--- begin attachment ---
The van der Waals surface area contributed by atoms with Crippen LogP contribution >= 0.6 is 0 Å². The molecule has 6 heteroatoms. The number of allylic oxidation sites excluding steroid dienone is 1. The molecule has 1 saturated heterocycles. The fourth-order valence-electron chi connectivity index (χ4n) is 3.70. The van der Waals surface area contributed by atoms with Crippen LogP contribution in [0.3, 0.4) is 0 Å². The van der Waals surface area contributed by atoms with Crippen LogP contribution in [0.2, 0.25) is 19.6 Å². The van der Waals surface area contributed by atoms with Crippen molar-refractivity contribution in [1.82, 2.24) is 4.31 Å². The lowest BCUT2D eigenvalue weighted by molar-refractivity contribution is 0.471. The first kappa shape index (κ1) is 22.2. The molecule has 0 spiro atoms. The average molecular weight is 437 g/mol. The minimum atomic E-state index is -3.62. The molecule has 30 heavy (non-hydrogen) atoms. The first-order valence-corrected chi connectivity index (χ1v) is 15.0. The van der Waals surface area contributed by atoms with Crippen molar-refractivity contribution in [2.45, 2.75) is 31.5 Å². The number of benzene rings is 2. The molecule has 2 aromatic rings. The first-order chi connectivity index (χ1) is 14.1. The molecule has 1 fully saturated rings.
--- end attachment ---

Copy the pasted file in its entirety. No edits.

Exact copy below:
The van der Waals surface area contributed by atoms with Crippen LogP contribution >= 0.6 is 0 Å². The molecule has 6 heteroatoms. The number of allylic oxidation sites excluding steroid dienone is 1. The molecule has 1 saturated heterocycles. The fourth-order valence-electron chi connectivity index (χ4n) is 3.70. The van der Waals surface area contributed by atoms with Crippen LogP contribution in [0.3, 0.4) is 0 Å². The van der Waals surface area contributed by atoms with Crippen LogP contribution in [0.2, 0.25) is 19.6 Å². The van der Waals surface area contributed by atoms with Crippen molar-refractivity contribution in [1.82, 2.24) is 4.31 Å². The lowest BCUT2D eigenvalue weighted by molar-refractivity contribution is 0.471. The first kappa shape index (κ1) is 22.2. The molecule has 0 spiro atoms. The average molecular weight is 437 g/mol. The minimum atomic E-state index is -3.62. The molecule has 30 heavy (non-hydrogen) atoms. The first-order valence-corrected chi connectivity index (χ1v) is 15.0. The van der Waals surface area contributed by atoms with Crippen molar-refractivity contribution in [2.45, 2.75) is 31.5 Å². The number of benzene rings is 2. The molecule has 2 aromatic rings. The first-order chi connectivity index (χ1) is 14.1. The molecule has 1 fully saturated rings.